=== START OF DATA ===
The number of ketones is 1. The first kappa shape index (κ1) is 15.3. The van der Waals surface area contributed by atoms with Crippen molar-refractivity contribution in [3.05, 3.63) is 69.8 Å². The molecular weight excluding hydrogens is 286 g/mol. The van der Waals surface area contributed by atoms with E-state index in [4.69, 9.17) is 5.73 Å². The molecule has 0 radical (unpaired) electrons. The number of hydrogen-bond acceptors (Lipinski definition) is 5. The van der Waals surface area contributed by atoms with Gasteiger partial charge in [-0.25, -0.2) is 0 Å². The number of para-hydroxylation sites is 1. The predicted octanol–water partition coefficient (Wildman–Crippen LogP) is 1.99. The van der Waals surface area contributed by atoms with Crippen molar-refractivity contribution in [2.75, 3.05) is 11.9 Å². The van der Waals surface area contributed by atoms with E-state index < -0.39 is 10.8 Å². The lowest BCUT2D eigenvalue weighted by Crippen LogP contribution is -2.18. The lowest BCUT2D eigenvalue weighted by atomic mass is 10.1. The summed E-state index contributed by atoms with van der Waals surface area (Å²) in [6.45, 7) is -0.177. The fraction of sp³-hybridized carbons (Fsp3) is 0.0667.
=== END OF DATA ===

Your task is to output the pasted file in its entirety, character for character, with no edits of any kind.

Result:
The number of ketones is 1. The first kappa shape index (κ1) is 15.3. The van der Waals surface area contributed by atoms with Crippen molar-refractivity contribution in [3.05, 3.63) is 69.8 Å². The molecular weight excluding hydrogens is 286 g/mol. The van der Waals surface area contributed by atoms with E-state index in [4.69, 9.17) is 5.73 Å². The molecule has 0 radical (unpaired) electrons. The number of hydrogen-bond acceptors (Lipinski definition) is 5. The van der Waals surface area contributed by atoms with Gasteiger partial charge in [-0.25, -0.2) is 0 Å². The number of para-hydroxylation sites is 1. The predicted octanol–water partition coefficient (Wildman–Crippen LogP) is 1.99. The van der Waals surface area contributed by atoms with Crippen molar-refractivity contribution in [2.75, 3.05) is 11.9 Å². The van der Waals surface area contributed by atoms with E-state index < -0.39 is 10.8 Å². The lowest BCUT2D eigenvalue weighted by Crippen LogP contribution is -2.18. The lowest BCUT2D eigenvalue weighted by atomic mass is 10.1. The summed E-state index contributed by atoms with van der Waals surface area (Å²) in [6.45, 7) is -0.177. The fraction of sp³-hybridized carbons (Fsp3) is 0.0667.